In-Depth Q&A with Joe Abunassar, Founder of Top NBA Offseason Camp
Joe Abunassar is the founder of Impact Basketball. He has worked with and helped to develop players like Kevin Garnett, Chauncey Billups, Tayshaun Prince, Baron Davis, Dwight Howard, Ron Artest, Chris Bosh, Paul Pierce, Al Jefferson, Josh Smith, and many others.
This year he was behind the physical transformation of Kevin Love before the draft, and is already working with other rookies like Joe Alexander, J.J. Hickson, and Marreese Speights.
Abunassar started as a manager under Coach Bobby Knight for four years at Indiana in the early 90s. In 1993 he became an assistant coach at Wyoming.
In 1997, he was headed for another coaching opportunity when he was approached by an agent to work with three players: KG, Billups, and Joe Smith. Abunassar always had an interest in health and training and had strength and conditioning certification while he was coaching. He took that role with the agent’s players. His success spread among agents and players.
In 2001 he started the IMG Basketball Academy in Florida. Eventually that led to Joe founding Impact Basketball. He is now one of the most sought after specialists in American basketball. The Impact Basketball Camp has become the biggest offseason NBA player camp available to players looking to improve their game.
I got a chance to ask him some questions about the camp, his experiences with players in the training world, and about the NBA in general.
Q: What do you feel you and Impact Basketball can offer to a player that separates you guys from the field?
Joe: What we do really is integrate everything. We’re able to take a basketball approach and look at a basketball player and then put in the nutritional component, the weight lifting, the explosion, but all that stuff is focused on improvement on the court.
Whereas a lot of strength people know how to get people stronger or faster, to integrate that into basketball is very difficult. So what we manage to do is to really approach guys from a basketball perspective but also lock down the other parts of it so they’re able to improve on the court.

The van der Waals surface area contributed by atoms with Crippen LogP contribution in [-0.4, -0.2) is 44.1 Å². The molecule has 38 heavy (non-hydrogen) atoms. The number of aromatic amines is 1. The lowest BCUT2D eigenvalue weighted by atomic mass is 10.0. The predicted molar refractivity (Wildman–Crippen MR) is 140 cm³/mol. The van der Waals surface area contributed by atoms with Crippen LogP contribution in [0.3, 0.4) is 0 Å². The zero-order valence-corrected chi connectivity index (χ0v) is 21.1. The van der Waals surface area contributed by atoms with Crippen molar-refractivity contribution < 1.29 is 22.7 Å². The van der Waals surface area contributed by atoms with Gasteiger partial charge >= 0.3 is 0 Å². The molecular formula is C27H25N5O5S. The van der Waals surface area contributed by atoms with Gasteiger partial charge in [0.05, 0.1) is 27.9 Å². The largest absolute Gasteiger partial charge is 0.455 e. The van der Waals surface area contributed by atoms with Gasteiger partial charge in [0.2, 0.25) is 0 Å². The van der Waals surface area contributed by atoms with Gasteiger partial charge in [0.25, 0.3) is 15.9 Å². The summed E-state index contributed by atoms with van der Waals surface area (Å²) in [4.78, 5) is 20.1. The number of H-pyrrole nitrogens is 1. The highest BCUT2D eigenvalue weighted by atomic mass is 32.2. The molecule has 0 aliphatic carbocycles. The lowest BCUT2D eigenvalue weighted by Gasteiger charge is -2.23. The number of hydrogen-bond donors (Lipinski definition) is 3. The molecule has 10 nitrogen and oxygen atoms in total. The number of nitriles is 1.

A lot of guys have good skill coaches, good strength coaches, and good nutritionists out there, but to integrate it into understanding how these guys move and play, we've studied their movements on the court and we've designed programs to improve specific on-court movements.
We've managed to get improvement on the court, which is really what has made us successful.
Q: What is a day in the Impact Camp like?
Joe: The guys come in around 9 a.m. They go an hour and a half on the court in small groups (guards, smalls, and bigs). Then they go about an hour and a half in the weight room with performance issues, whether it is explosion or balance or weight lifting that day.
They take a break for lunch and then come back every day at 1:30 p.m. and play for about an hour and a half until 3 p.m. or 3:30 p.m. or a little longer, depending on how many guys are there and how long they want to play. After that we do specialty work—a lot of shooting—maybe a few guys stick around and just do ball handling.
So they’re really in there from about 9 a.m. until 4 p.m. or 5 p.m. Then they get treatment. Our trainers and our therapists are there to give them treatment and everything afterward.
A lot of guys come in for most of the day. Some of the veterans make it like a 10 a.m. to 3 p.m. day where they come in and get all their work done and work right through lunch, and then they play and then they're done when they're done playing.
Q: How much of the game is physical and how much is mental?
Joe: You know, Coach Knight used to say that mental to physical is 4:1. I think you have to have the physical in place; you can't disregard the physical, but it does become more of a mental game. Seeing so many young guys come in the NBA talented and just not make it, it really boils down to their mental approach.